Dr Neil Stanley Independent Sleep Expert
BACK M. Tissot, Onanism: or, a Treatise upon the Disorders Produced by Masturbation: or,the Dangerous Effects of Secret and Excessive Venery (London, 1766), 122. here Note it is not in fact Tissot who advises this but “Mr. Lewis”. This reference is only relevant to “a patient afflicted with the difeafe I am preferibing to, an indulgence in bed in the morning.” and so is of limited relevance to the vast majority of people. SLEEP. What may be faid upon fleep is reduced to three articles; its length, the time of taking it, and the neceffary precautions to enjoy it with tranquillity. Seven, or at moft eight hours fleep are fufficient for adult people; it is dangerous to fleep more, or continue longer in bed, for too much repofe produces the fame diforders as too much fleep. If any might be allowed to go beyond this time, it would be thofe who take a great deal of exercife of a violent kind in the day-time; but thefe are not the people who addict themfelves to it: on the contrary, the moft fedentary people are the fondeft of their bed. Therefore this term fhould never be prolonged, without a perfon is come to that pitch of weaknefs that he has not ftrength fufficient to remain long up; and in this cafe, he fhould keep out of bed as long as he could, ‘The lefs we fleep,’ fays Mr. Lewis, ‘reft is the fweeter and the more ftrengthening.’ It is demonftrable that night air is lefs falutary than that of the day, and that weak patients are more fulceptible of its influence at night than in the morning; we fhould therefore confecrate that time to reft, when we are confined to a fmall part of the atmofphere, and which we equally tend to corrupt ; that time when the air is the leaft falutary, and when unwholefome air would be the moft obnoxious to us; we fhould therefore, go to bed early, and rife foon in the morning: this precept is fo well known, that it may be looked upon as trifling to repeat it; but it is fo much neglected, and its importance (which is infinitely greater than is imagined) feems to be fo little confidered, that it is very allowable to fuppofe it unknown, and to recal it by infifting on its confequences, particularly to valetudinarians.  If (fays’ Mr. Lewis) ‘he lies down at ten o’clock, which hour he fliould never exceed, he ought to rife in the fummer at four or five ; in the winter at fix or  feven. It is abfolutely neceffary, he adds,  to forbid a patient afflcted with the difeafe I am preferibing to, an indulgence in bed in the morning.’ He would have him even accuftom himfelf to rife immediately after his firft fleep, and affures us, that though this practice may be irkfome at firft, cuftom will make it familiar and agreeable. There are many examples to prove the falubrity of this advice. Many valetudinarians, who find themfelves very well upon waking from their firft found and quiet sleepp, are very uneafy if they fall afleep again; and they are fure to pafs the day well, if whatever hour it may be, they rife after their firft sleep, and to pafs it difagreeably, if they take a fecond. A perfon can never fleep found, but when he is quite free from all caufes of irritation ; they fhould therefore be prevented : there are three Important precautions to be obferved; firft not to be in too warm an air, and to be neither too much nor too little covered; fecondly, to prevent the feet being cold in bed, which is a common cafe with weak people, and which is pernicious to them for fevcral reafons. Hippocrates’s rule in this place fhould be obferved ‘fleep in a cool place, and take care to be well covered;’ and thirdly, it is of ftill greater confequcnce to have the flomach not full; nothing in the world more difturbs fleep, or renders it more uneafv', painful, and burtherfome, than difficult dlgeftion at night. A depreffion of fpirits, weaknefs, diftafte, wearinefs, an incapacity of thinking or application the next day, are its inevitable confequences. Vides ut pallidus omnis Caena defurgat duh a? quin corpus onuflum Hefternis vitiis animum quoque degravat una  Atque affl’git humo divinae partlculum aura. Hor.- On the contrary, nothing contributes more to promote gentle, eafy, and uninterrupted fleep, than a light fupper, being a good reftoratlve. Frefhnefs, agility, and gaiety, the next day, are its neceffarv confequences. Alter, ubi dicto citius curata fopori Membra dedit, vigetus prafcripta ad munia furgit. Ibid.   The time of fleep, fays Mr. Lewis with great reafon, is that of nutrition and not of digeftion; he is alfo very rigorous in his prefcriptions to his patients with regard to fupper; he forbids, very juftly, all kinds of meat at night; he allows them nothing but a little milk and fome dices of bread, which they muft take two hours before going to rest, that the firft digsftion may be over before they go to sleep. The inhabitants of the Atlantic Islands, who were unacquainted with all animal diet, and who never eat aught that had been endued with life, were. famous for uninterrupted sleep, and were ignorant of what it was to dream. BACK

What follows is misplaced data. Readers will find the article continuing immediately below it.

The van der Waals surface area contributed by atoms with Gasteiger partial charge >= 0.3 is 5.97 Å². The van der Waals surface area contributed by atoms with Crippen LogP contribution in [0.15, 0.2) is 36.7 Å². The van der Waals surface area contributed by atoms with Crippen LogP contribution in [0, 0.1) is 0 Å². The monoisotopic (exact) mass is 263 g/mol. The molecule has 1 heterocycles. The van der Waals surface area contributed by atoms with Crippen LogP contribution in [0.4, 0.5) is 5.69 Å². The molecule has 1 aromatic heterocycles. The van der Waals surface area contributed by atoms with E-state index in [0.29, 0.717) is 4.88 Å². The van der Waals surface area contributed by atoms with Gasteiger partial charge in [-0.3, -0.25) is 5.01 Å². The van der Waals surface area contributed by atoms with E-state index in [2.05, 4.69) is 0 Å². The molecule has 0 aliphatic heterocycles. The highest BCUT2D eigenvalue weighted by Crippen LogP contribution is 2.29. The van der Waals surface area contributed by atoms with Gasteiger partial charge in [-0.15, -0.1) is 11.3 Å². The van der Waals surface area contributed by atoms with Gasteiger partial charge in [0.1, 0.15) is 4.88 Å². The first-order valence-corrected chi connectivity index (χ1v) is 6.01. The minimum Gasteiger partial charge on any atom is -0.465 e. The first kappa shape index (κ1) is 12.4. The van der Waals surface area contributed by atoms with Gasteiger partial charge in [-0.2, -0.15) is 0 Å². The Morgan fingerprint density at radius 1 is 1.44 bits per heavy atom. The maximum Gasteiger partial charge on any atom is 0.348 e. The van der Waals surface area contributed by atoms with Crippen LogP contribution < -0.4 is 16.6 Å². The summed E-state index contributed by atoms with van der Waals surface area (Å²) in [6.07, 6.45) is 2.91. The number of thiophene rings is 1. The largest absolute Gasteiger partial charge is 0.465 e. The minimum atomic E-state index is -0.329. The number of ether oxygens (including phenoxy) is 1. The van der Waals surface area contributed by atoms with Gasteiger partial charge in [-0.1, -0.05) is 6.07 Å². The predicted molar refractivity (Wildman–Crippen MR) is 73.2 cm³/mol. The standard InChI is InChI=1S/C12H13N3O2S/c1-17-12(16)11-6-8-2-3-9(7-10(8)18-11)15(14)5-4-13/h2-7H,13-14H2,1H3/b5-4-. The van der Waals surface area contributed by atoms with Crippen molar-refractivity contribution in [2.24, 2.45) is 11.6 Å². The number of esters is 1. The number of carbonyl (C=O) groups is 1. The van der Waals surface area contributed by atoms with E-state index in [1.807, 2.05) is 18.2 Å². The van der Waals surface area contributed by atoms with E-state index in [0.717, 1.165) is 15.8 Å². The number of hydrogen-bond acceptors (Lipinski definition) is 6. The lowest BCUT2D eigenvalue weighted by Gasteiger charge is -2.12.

© Dr. Neil Stanley 2013-2018